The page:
Thursday, September 23, 2010

Games on Demand: NeonCon 2010

Games on Demand is coming back to NeonCon 2010. If you saw it last year, you know the deal. If you didn't, it was glorious!

What is it?

I originally saw Games on Demand at GenCon and it struck me as a great way to facilitate rpgs at cons. A table is set up with a host of games spread out. Attendees walk up and say "I love me some [preferred genre]!" The volunteers at the booth say "Of course you do, fine sir. Have your heard of [recommended game]?" After an excited elevator pitch about the awesome that is [recommended game], the booth volunteers find a way to get the excited attendee into a game right then and there. If that's not possible, the volunteers arrange a future time when that game can happen.

Who Runs?

The volunteers are absolutely everyone and anyone that wants to pitch in to run (or sometimes just play!) an impromptu game session with whomever shows up asking for one.

Who Plays?

The players will be people with a few hours to kill before their next event, people that have heard good things about [the new hotness] and want a chance to try it out, and passersby that look bored or curious until we use all of our mad carnie tricks to get them seated, playing, and having an awesome time.

What Games?

Last year, GoD was the main way to bring a little small press (or Indie or Story Gamey or whatever) love to NeonCon. This year, many indie/story games are being added to the schedule, so I'm not too worried about championing the indie cause this time around. Let's play whatever we want!

GoD can handle anything from the hippie stuff like Dogs in the Vineyard and Primetime Adventures to older or more nichey games that don't see enough convention love like Mechwarrior or 1st Edition D&D. The only requirements are that the games must come from our own collections, they should be games we can run well, and they should be games we're excited about. Hell, bring D&D4E if that's what you love! I would've been all over a chance to check out a 4E session that didn't involve registering with organized play craziness.

The 4 Goals for Games on Demand 2010:
  1. Offer games that can be played immediately via low prep-time, pregens, easy to learn rules, etc.
  2. Offer a sign-up board where future games can be arranged when immediate play is not possible.
  3. Showcase little known or under appreciated rpgs via GMs that are knowledgeable and excited to run them.
  4. Offer 'popular' games that gamers have already heard about, educating and hopefully exciting them about a new game. Apocalypse World, Dresden Files, etc.
When Can I Play?

Games on Demand will run each day of NeonCon 2010.

Thursday, November 4th: 7p - 11p
Friday & Saturday, November 5th & 6th: 11a - 11p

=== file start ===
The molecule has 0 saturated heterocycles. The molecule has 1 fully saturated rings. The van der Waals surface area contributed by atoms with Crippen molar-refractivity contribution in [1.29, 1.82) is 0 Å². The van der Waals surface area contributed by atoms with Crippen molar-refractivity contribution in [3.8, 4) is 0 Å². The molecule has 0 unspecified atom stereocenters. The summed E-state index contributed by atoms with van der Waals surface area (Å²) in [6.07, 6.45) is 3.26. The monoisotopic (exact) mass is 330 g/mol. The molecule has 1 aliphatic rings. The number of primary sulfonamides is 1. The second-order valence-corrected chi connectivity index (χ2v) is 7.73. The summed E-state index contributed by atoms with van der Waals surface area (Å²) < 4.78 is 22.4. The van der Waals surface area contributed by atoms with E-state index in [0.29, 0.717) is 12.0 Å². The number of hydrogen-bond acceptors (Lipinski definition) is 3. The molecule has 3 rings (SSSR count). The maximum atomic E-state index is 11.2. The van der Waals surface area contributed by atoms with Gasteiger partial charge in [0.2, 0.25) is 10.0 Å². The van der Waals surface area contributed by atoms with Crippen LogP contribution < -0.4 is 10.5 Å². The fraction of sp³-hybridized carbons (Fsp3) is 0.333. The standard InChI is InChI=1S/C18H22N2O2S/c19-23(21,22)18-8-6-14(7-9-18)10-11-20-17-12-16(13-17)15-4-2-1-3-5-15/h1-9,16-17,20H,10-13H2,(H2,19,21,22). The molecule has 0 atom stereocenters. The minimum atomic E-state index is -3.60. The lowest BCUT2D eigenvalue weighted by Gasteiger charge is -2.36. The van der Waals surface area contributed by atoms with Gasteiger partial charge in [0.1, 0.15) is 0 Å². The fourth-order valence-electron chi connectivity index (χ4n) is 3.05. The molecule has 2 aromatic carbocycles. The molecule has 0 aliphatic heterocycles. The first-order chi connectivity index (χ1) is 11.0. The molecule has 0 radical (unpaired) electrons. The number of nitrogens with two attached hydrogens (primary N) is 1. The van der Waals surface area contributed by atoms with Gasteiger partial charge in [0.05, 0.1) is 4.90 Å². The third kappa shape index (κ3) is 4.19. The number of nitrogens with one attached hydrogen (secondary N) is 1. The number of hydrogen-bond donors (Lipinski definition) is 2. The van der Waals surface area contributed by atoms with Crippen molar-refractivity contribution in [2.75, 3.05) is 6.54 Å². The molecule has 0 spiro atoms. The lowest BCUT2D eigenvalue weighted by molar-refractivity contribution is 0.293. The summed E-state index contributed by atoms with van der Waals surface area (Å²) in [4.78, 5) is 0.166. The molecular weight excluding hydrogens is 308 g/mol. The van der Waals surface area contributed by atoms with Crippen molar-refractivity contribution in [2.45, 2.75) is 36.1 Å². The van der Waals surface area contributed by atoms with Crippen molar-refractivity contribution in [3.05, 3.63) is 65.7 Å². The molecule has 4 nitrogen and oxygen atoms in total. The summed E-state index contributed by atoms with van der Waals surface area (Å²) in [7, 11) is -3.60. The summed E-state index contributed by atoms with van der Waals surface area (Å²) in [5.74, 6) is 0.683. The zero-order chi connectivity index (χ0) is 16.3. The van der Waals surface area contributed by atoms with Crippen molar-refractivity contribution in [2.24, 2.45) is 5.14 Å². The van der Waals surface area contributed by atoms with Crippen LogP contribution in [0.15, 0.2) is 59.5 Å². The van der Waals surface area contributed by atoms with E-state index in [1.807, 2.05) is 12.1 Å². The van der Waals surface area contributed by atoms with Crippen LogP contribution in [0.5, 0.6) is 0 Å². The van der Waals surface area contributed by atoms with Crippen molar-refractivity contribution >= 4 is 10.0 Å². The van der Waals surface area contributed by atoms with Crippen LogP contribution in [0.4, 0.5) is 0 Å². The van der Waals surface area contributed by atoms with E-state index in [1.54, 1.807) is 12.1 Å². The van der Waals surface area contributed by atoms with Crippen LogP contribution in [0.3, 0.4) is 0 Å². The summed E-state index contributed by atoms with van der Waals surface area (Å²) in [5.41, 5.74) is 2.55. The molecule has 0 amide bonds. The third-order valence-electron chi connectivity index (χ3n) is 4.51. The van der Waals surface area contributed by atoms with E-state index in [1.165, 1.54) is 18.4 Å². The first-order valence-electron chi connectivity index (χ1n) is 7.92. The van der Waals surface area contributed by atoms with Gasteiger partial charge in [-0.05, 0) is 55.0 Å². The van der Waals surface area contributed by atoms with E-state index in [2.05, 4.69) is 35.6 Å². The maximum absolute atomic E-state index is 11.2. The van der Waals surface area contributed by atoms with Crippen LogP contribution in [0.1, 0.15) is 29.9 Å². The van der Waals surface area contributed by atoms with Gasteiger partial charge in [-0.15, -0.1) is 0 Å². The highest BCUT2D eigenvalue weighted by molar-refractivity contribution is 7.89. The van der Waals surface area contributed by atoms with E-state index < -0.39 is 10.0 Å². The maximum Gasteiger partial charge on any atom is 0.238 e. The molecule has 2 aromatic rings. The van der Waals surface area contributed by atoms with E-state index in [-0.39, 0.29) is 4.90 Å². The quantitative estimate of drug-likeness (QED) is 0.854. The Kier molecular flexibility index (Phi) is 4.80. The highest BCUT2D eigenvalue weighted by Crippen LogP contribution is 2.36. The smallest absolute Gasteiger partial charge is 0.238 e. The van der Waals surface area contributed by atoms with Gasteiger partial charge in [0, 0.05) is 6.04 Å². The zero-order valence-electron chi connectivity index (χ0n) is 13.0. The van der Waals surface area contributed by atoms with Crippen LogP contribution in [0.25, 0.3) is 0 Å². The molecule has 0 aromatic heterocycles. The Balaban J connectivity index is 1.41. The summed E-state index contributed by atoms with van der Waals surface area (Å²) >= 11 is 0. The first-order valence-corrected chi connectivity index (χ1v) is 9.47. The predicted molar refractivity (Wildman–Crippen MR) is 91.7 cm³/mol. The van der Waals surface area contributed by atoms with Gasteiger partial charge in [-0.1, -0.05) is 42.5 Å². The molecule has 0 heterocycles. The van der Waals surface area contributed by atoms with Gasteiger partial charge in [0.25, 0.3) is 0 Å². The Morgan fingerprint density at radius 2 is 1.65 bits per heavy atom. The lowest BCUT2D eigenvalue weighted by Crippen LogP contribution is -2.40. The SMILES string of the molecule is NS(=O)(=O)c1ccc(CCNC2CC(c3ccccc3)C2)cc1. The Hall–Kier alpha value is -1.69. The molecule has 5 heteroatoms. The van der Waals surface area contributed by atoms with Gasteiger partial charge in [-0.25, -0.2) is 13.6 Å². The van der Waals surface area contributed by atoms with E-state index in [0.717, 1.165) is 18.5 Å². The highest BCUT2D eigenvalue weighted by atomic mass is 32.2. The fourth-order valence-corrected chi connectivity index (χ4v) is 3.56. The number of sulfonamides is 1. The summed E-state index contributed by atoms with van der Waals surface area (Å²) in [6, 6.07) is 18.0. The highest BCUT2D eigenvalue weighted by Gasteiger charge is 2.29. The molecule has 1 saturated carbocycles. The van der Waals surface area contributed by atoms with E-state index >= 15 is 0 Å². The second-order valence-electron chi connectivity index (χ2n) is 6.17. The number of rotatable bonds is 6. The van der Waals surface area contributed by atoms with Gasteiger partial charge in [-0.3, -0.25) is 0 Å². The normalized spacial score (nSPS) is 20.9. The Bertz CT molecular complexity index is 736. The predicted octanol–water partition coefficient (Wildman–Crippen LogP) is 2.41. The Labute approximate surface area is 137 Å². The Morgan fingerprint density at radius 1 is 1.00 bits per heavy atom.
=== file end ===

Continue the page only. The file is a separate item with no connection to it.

Sunday, November 7th: 11a - 6p

How Can I Help?

Contact me if you want to run some games with GoD. Let me know when you want to help, what games you want to run, and any other questions or suggestions you may have. You can help out all day or only 4 hours. We can even put you 'on call' should we find any interest for that one game you really want to run!

Monday, September 13, 2010

Still Can't Read Apocalypse World...

It's now 5 weeks after GenCon . . . and I still can't read Apocalypse World.

It all started when I got my girl into roleplaying, little did I know it would backfire on me one day. It wasn't too hard to get her in, she plays all sorts of video games and we had a blast playing through Borderlands together.

Of all the rpgs I ran for her though, she liked Dogs in the Vineyard the best. Walking around the GenCon sales floor I pointed out a familiar face to her, "That guy's Vincent Baker." She looked at me blankly so I elaborated, "He wrote Dogs."

Her eyes lit up. It was hilarious and adorable. I led her over to the Lumpley/Forge booth so I could check out the new hotness. There it was, the new shiny from various rpg forums, Apocalypse World. I picked it up and flipped through as Baker finished up a demo. He chatted with us for a bit and gave us a run down of the game.

After the chat, I asked, "So what do you think babe? Should we pick it up?" Her favorite rpg author had written a game, a game just like Borderlands, a new game that Jarvis didn't know how to play! The "YES!" didn't take long.

Within hours I was informed that the crisp new Apocalypse World book I just purchased was now her game. "You can't read it because I'm going to run it and I don't want anyone else correcting me on rules."

[Edit: I later discovered that the underlying reason is to prevent me from 'knowing the game' better than she does. Expertise breeds confidence and she wants to be the AW expert when we sit down to play.]

And here we are. Five weeks later and I still can't read the hot new book because my girl insists on running it for me. Awesome and totally not, all at the same time. :-P

Wednesday, September 8, 2010

Game Hacks: Cool Points

Cool Points are the first story game hack to make it into every game I run. They've changed a lot over the years, but you'll probably spot similarities to Primetime Adventures, Fate, Serenity and Agon at the very least.

Here's how I currently use them in my Werewolf: the Apocalypse game.


The GM starts with cool points equal to 5x the number of players. My games usually have 4 players so that's 20 cool points. If the players start a fight with an NPC or each other, that's on them, but if the GM throws some hardship at them, it's paid for with cool points.

1 cool point allows me to 'buy' a threat, obstacle, or opposition that's roughly equal to the PCs themselves [3 12th level ninjas vs the three Level 12 PCs]. Each additional cool point buys additional baddies or increases their potency.

Once the threat or encounter is overcome, the cool points used to create are distributed to the players evenly. Any remainder sits in the center of the table!

Additionally, each player starts with a number of cool points himself. This allows them to grease the cool point wheels before they hit the first conflict. In my Werewolf game, they start with 1 cool point per Rank. This is roughly equivalent to Level/4 in a d20 game.